5 conversational ways to evaluate great consultants

Startups and more mature businesses alike, and those large and small, at some point will need to hire a consultant or two. Want to get the best bang for your buck? Ask some tough questions!

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1. Make sure they’re not going to quit

I’ve heard so many crash and burn stories over the years, it makes my head spin.

One client had hired a consultant who was supposed to be the best in NYC. After only a few weeks of working with the client, he explained that they were “doing it all wrong”. Furthermore he had a travel schedule to meet, with speaking engagements in South America.

So he basically dropped them! As the client retold this story to me, I wonder if they could hear my head shaking, I was stunned. Who would turn away from a customer in pain? And furthermore turn away from one who could clearly use the expertise of someone who had seen a lot before!?

Keep in mind the reasons why people leave consulting.

2. Be sure they have some war stories to tell

Any consultant who’s been in business for a while, surely has some good war stories to tell. Talk about those, and find out the battles they’ve been in.

I can tell a few myself. In one case I was only 12 hours from leaving for summer vacation when a long time colleague and former client called me. They were in a serious emergency. The big boys, the remote DBAs that many in the industry use, had broken their database. Replication was misconfigured, and they were running blind. I ended up on a SKYPE call fixing the database and troubleshooting problems on Virgin’s inflight wifi. You don’t forget that kind of firefighting.

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Be sure they won’t quit, ask about war stories, test for some push back and be sure they empathize with your business pain. But more importantly ask them to tell their own business story. You’ll learn a lot.
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For another client, back in the dot-com days, their application was stalling completely. Customers were leaving, and so was an 80 million dollar buyout deal. Nothing a few Oracle parameters couldn’t fix!.

And there are always a few tales of woe between sales teams, and the engineers that then must deploy solutions in the real world. Beware the sales wolf in sheeps clothing and do your homework aka due diligence on technical solutions.

3. Ensure they can provide resistance & push back

Good consultants have to walk a tightrope all the time. On the one hand they are tasked with making their clients happy. At the end of the day, improving their position, business bottom line, yes these are crucial. Sure that means saying yes, that means trying to be a problem solver as much as possible.

But always saying yes, avoids hard truths that you have to share. I had one client whose primary Oracle dba went on vacation. Before he left we reviewed systems. Multi-master replication in Oracle is brittle by nature. We both agreed. And I agreed not to change the configurations lest it break other things down the line. Not one week into his vacation a mandate comes back from on high, this change absolutely has to happen now. There are millions of dollars at stake!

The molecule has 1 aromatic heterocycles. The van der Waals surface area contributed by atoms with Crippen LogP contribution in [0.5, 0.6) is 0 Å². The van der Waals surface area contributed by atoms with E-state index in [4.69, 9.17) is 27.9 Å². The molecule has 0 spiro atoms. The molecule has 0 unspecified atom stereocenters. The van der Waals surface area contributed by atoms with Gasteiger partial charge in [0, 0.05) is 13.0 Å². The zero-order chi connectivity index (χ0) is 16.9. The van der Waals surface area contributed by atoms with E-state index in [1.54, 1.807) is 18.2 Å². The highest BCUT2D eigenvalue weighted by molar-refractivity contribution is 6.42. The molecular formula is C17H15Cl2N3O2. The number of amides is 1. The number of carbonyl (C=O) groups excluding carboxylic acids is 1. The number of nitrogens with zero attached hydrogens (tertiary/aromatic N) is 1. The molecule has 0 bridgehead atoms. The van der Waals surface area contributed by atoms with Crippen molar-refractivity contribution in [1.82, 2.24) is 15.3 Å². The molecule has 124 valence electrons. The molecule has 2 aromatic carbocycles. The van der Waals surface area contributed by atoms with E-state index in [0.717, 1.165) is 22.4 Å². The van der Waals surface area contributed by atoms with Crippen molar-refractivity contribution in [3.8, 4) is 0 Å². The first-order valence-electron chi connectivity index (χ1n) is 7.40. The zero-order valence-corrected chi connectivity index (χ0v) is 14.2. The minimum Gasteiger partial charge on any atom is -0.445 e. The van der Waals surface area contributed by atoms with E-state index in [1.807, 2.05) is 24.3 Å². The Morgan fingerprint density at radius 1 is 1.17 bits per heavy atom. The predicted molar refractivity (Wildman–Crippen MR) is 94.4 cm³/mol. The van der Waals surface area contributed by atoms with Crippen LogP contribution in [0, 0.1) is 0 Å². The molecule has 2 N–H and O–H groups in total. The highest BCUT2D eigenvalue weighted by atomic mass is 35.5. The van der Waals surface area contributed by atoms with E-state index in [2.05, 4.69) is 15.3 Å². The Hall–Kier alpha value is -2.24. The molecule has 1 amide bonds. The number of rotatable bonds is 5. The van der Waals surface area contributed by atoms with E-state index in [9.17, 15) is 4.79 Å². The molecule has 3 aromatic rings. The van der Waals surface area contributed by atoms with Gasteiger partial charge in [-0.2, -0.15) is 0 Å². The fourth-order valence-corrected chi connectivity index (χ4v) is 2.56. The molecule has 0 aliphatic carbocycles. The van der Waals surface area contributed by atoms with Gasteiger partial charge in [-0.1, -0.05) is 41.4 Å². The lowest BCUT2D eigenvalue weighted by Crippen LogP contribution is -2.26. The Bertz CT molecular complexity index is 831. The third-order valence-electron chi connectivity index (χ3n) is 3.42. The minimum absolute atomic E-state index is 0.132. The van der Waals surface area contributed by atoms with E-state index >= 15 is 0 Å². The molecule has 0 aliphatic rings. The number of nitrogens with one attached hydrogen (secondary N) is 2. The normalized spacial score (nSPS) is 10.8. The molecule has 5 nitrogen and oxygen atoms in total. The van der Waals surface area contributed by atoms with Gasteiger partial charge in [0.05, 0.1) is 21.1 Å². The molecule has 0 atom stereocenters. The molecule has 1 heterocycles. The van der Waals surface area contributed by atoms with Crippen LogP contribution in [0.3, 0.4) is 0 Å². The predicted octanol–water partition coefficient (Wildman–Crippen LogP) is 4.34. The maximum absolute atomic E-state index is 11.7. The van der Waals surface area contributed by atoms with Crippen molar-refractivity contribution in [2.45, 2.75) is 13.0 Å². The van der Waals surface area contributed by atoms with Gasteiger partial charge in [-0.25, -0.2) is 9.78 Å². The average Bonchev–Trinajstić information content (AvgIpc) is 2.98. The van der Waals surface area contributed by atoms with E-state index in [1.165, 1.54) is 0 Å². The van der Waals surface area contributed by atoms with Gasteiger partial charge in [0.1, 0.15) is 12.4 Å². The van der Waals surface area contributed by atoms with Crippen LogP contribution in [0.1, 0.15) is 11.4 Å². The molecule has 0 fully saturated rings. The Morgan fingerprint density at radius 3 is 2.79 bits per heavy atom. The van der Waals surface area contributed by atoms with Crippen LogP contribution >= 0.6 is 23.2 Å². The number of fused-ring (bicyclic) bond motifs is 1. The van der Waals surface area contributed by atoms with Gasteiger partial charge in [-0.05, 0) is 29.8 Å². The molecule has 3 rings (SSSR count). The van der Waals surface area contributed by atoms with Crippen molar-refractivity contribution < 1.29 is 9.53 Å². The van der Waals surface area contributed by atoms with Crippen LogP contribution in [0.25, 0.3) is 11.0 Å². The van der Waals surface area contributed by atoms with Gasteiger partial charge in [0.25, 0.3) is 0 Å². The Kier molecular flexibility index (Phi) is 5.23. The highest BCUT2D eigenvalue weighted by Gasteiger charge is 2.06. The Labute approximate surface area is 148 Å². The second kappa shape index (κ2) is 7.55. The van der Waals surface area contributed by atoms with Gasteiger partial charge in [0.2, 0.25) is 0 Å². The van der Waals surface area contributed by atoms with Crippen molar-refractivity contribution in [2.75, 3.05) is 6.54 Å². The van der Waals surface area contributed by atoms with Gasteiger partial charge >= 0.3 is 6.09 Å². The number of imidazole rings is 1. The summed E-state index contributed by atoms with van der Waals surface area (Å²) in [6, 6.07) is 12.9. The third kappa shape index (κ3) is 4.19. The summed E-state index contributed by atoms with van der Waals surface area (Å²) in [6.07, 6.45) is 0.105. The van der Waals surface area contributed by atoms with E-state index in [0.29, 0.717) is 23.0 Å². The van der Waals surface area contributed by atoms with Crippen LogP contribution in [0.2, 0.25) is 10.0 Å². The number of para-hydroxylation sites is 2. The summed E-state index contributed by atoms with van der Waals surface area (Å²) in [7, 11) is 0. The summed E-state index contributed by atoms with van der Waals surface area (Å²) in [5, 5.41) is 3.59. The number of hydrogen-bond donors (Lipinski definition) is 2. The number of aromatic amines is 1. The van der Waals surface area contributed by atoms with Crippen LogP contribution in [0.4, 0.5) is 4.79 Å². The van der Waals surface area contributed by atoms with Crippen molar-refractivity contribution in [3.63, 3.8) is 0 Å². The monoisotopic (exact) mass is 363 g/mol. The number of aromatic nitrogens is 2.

Applying strong resistance is necessary to avoid breaking something even bigger. And it was not easy to stand strong in the face of such pressure. But I assured the team that such changes would mean even bigger problems for the company.

4. Find out if they empathize with your pain

In one of the biggest ironic twists, consultants should understand the pain of building a business. Because they themselves have experienced when clients don’t pay so they understand cash flow problems themselves. That is what every small business struggles with, and most startups too!

5. Ask them how they built their business

For me, one of the least appreciated things about independent consulting is, that in the most important ways, it is about running a small business. So someone who has built and kept running a freelance or consulting business knows how to make hard decisions, and keep their eyes on the ball.

A consultant needs to know how to get business first and foremost. But then how to manage engagements carefully. Once you’ve got those two down, keep building your business incrementally.

Someone who has successfully run a real business for years can share the story of what they’ve done. What has worked, what hasn’t worked, how they have pivoted when necessary, how they have failed fast, and moved through it.

They can tell you how they stay cash flow positive, can deliver on time, can be likeable and communicate with teams, and really understand every side of a business.

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